Major media is deeply concerned about what we're doing for and to animals. In late October 2008 the popular television show Grey's Anatomy had an episode in which physicians refused to perform experimental surgery on pigs. Every now and again national news shows have a piece on animal protection in which animal advocates are shown to be rational human beings rather than radical extremists. In October 2008 the New York Times magazine had a major essay about the plight of farm animals, focusing on the horrible conditions at the Westland/Hallmark Meat Company and Proposition 2, a bill that was pending at the time in California designed to improve the lives of farm animals by phasing out some of the most restrictive confinement systems. At Westland/Hallmark workers were videoed using chains to drag sick and injured cows and jabbing them with electrical prods. As a result of undercover work the San Bernadino district attorney shut down the plant. On November 4, 2008, this proposition passed with 63% of voters saying "yes, let's improve the welfare of farm animals." This law phases out some of the most restrictive confinement systems used by factory farms – gestation crates for breeding pigs, veal crates for calves and battery cages for egg laying hens – affecting 20 million farm animals in the state by simply granting them space to stand up, stretch their limbs, turn around and lie down comfortably.

 Calling attention to how we abuse animals and passing legislation such as Proposition 2 in California is an excellent example of what we must do. The punishment of people supporting cockfighting, including law officers and other public officials also is encouraging. It means not hiding behind the abuse by misleding the public who don't know what goes on behind the closed doors of laboratories, slaughterhouses, movie companies, racetracks, puppy mills, circuses, rodeos, or wherever else humans and animals meet and animals lose.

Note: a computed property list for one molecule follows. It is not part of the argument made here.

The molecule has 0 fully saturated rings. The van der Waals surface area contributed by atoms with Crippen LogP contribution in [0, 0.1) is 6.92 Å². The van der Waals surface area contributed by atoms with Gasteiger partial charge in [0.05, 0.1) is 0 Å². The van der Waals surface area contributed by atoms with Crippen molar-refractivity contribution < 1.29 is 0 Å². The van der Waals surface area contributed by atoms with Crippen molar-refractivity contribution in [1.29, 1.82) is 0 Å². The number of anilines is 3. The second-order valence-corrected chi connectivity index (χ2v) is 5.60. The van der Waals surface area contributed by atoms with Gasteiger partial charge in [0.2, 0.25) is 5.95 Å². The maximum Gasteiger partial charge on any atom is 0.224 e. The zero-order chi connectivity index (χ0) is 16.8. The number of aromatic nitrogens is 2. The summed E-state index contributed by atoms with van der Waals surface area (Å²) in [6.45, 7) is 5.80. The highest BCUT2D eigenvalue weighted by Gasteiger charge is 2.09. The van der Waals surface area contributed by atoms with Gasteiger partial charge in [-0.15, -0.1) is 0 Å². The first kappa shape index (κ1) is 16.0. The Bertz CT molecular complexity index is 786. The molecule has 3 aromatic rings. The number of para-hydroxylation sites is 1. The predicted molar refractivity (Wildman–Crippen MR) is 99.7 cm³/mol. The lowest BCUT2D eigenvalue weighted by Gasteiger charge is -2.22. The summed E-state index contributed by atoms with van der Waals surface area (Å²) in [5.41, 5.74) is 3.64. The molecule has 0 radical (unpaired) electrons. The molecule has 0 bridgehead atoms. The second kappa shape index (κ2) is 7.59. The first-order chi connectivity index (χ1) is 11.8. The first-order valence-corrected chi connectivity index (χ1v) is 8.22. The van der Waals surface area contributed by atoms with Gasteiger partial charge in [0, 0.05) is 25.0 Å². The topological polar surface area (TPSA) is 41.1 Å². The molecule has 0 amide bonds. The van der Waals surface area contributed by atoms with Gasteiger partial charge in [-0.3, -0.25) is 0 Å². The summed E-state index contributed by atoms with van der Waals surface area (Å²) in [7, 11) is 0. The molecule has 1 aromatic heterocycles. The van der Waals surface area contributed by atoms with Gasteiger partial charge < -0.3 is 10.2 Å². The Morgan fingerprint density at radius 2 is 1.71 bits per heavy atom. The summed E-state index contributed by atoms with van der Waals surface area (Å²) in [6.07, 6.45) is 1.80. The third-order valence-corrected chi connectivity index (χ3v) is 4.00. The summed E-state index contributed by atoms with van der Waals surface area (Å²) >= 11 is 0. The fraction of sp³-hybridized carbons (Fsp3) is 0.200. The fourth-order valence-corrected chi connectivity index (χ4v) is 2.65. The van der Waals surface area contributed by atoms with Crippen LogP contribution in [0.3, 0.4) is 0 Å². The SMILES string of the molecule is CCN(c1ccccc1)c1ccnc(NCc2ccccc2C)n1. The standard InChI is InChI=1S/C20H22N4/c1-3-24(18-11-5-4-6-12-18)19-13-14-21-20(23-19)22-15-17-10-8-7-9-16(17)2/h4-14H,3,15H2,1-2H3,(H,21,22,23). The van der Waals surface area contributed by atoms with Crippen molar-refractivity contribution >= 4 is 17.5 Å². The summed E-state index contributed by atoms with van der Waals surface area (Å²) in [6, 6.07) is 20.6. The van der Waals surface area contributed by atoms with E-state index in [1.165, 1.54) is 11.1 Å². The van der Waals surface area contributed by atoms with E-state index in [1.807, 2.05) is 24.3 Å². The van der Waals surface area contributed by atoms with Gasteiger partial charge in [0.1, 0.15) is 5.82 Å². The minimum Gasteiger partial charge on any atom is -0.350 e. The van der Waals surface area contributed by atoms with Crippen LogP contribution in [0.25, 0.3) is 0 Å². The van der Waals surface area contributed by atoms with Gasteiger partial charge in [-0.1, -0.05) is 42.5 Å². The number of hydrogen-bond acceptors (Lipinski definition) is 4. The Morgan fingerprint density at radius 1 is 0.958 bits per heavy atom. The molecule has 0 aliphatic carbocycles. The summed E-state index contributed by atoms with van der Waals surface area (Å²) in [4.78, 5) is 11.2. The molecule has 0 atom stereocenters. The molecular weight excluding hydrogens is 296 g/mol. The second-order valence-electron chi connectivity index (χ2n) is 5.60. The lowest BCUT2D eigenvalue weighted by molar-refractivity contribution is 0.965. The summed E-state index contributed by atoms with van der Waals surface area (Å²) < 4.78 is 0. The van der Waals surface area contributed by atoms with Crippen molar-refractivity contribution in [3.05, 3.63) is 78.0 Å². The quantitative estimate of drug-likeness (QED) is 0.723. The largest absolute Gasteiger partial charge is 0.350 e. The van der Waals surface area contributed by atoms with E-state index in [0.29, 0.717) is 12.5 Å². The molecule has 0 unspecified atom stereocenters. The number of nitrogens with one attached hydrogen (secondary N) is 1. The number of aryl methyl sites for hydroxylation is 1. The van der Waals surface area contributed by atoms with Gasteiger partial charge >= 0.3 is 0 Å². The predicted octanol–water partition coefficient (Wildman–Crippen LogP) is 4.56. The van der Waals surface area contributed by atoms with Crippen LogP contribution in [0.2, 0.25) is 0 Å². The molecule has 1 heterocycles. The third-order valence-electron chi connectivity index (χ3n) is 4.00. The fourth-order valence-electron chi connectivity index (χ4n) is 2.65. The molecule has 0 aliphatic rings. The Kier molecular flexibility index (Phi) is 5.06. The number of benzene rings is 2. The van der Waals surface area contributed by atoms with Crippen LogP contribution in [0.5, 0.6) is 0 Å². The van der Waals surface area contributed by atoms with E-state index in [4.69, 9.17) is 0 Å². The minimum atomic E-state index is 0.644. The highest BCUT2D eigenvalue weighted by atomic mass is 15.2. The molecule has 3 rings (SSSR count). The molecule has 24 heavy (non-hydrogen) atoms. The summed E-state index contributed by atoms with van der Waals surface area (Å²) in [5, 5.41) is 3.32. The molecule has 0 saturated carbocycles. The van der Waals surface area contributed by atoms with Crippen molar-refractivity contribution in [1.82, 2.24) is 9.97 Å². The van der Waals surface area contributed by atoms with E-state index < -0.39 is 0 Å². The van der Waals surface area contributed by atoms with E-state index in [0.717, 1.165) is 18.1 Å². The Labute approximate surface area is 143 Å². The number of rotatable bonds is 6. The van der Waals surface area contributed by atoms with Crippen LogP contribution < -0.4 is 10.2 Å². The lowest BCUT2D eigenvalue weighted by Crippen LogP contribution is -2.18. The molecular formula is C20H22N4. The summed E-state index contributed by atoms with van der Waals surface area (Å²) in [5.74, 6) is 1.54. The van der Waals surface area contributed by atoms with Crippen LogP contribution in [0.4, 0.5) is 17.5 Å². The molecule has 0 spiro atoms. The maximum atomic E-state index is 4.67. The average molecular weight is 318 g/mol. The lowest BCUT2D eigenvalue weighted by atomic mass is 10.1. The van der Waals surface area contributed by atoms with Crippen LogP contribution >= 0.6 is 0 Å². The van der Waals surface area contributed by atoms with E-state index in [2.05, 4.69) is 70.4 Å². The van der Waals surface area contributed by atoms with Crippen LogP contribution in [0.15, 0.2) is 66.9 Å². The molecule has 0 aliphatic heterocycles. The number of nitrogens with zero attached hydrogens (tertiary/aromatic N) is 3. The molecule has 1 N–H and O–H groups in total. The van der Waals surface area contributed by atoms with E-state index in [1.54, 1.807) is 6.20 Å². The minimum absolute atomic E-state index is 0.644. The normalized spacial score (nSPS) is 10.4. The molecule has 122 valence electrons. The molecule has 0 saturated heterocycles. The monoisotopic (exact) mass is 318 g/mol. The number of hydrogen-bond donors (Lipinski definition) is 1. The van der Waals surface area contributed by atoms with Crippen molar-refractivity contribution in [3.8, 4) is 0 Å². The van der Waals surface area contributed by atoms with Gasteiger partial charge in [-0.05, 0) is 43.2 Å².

We're immersed in an "animal moment" and globally there's an increasing amount of interest and activism by people who want to make a difference, by people who have had enough of the unthinkable cruelty to which we subject billions of animals a year. Animal nations are made up of individuals who are treated as second-class citizens whose lives are routinely taken as long as they serve human ends. We slaughter, silence and squelch sentience with little more than a fleeting thought and with indignity. While we may not be able to define dignity, we all know when we lose it, and so do the animals.

It's really easy to make a positive and noble difference in the lives of animals, and we can all begin right now. You don't have to go out and protest or found a movement. You can just stop eating other animals and make an immediate difference with your next snack or meal. No need to go "cold turkey" on meat; do it slowly and steadily so it's a progressive and lasting change. It's really that easy. And, this really isn't radical activism, is it? Even if you don't give a hoot about the ethics of eating animals, since factory farms are notorious for causing irreversible local and wider environmental damage, we can make a huge positive difference by cutting back on carnivory. If you're an environmentalist it's impossible to justify eating factory-farmed meat. The facts don't lie. In addition, an essay in the New York Times showed that there is a price to eating red meat - " … a new study of more than 500,000 Americans has provided the best evidence yet that our affinity for red meat has exacted a hefty price on our health and limited our longevity." So why do it. There are numerous non-animal and healthy alternatives that don't destroy the environment or the lives of other animals.

So, it's pretty straightforward. We must respect and love other animals as our fellow beings on this planet that we all want to share in peace. We must stop abusing animals now, not when it's convenient. We must expand the size of our compassion footprint. No more lame excuses. As Barbara Cook Spencer notes, when we abuse animals, we debase ourselves. And, it's a win-win situation for all because compassion begets compassion; compassion for animal beings spills over to compassion for human beings. And, wouldn't the world be a better place with more compassion and far less easily avoidable cruelty? Every human being can make more humane choices as she or he goes through their day. 

 

Marc Bekoff, Ph.D., is Professor Emeritus of Ecology and Evolutionary Biology at the University of Colorado, Boulder.